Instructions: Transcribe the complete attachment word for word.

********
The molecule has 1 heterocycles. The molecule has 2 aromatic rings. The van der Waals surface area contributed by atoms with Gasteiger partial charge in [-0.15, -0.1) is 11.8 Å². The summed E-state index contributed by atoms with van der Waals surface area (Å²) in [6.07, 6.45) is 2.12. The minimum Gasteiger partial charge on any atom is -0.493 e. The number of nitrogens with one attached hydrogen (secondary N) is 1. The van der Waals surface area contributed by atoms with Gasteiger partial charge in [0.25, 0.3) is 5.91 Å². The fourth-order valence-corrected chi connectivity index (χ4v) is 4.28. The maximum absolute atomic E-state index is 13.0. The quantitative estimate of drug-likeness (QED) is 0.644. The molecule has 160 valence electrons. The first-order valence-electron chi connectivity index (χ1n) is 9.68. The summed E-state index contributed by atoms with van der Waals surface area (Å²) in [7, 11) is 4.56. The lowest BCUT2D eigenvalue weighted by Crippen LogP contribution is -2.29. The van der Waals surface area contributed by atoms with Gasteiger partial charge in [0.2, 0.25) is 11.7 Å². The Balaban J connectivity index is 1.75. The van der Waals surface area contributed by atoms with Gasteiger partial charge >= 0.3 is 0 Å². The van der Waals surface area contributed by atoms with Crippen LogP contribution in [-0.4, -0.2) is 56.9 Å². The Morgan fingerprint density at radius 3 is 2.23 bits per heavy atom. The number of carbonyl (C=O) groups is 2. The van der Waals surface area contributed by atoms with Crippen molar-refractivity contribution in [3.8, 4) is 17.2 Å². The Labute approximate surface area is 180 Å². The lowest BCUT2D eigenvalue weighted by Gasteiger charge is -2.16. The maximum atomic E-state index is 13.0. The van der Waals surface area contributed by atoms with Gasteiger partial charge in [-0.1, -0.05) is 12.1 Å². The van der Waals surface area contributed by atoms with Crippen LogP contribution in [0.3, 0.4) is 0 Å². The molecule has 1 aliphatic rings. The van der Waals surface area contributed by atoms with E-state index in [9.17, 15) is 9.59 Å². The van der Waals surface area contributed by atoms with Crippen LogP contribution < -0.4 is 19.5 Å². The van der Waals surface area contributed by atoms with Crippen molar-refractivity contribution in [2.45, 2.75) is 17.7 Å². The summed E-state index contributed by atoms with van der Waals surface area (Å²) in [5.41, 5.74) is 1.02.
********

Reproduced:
The molecule has 1 heterocycles. The molecule has 2 aromatic rings. The van der Waals surface area contributed by atoms with Gasteiger partial charge in [-0.15, -0.1) is 11.8 Å². The summed E-state index contributed by atoms with van der Waals surface area (Å²) in [6.07, 6.45) is 2.12. The minimum Gasteiger partial charge on any atom is -0.493 e. The number of nitrogens with one attached hydrogen (secondary N) is 1. The van der Waals surface area contributed by atoms with Gasteiger partial charge in [0.25, 0.3) is 5.91 Å². The fourth-order valence-corrected chi connectivity index (χ4v) is 4.28. The maximum absolute atomic E-state index is 13.0. The quantitative estimate of drug-likeness (QED) is 0.644. The molecule has 160 valence electrons. The first-order valence-electron chi connectivity index (χ1n) is 9.68. The summed E-state index contributed by atoms with van der Waals surface area (Å²) in [7, 11) is 4.56. The lowest BCUT2D eigenvalue weighted by Crippen LogP contribution is -2.29. The van der Waals surface area contributed by atoms with Gasteiger partial charge in [0.2, 0.25) is 11.7 Å². The Balaban J connectivity index is 1.75. The van der Waals surface area contributed by atoms with Gasteiger partial charge >= 0.3 is 0 Å². The van der Waals surface area contributed by atoms with Crippen LogP contribution in [-0.4, -0.2) is 56.9 Å². The Morgan fingerprint density at radius 3 is 2.23 bits per heavy atom. The number of carbonyl (C=O) groups is 2. The van der Waals surface area contributed by atoms with Crippen molar-refractivity contribution in [3.8, 4) is 17.2 Å². The Labute approximate surface area is 180 Å². The lowest BCUT2D eigenvalue weighted by Gasteiger charge is -2.16. The maximum atomic E-state index is 13.0. The van der Waals surface area contributed by atoms with Gasteiger partial charge in [-0.1, -0.05) is 12.1 Å². The van der Waals surface area contributed by atoms with Crippen LogP contribution in [0.3, 0.4) is 0 Å². The molecule has 1 aliphatic rings. The van der Waals surface area contributed by atoms with E-state index in [9.17, 15) is 9.59 Å². The van der Waals surface area contributed by atoms with Crippen LogP contribution < -0.4 is 19.5 Å². The van der Waals surface area contributed by atoms with Crippen molar-refractivity contribution in [2.45, 2.75) is 17.7 Å². The summed E-state index contributed by atoms with van der Waals surface area (Å²) in [5.41, 5.74) is 1.02.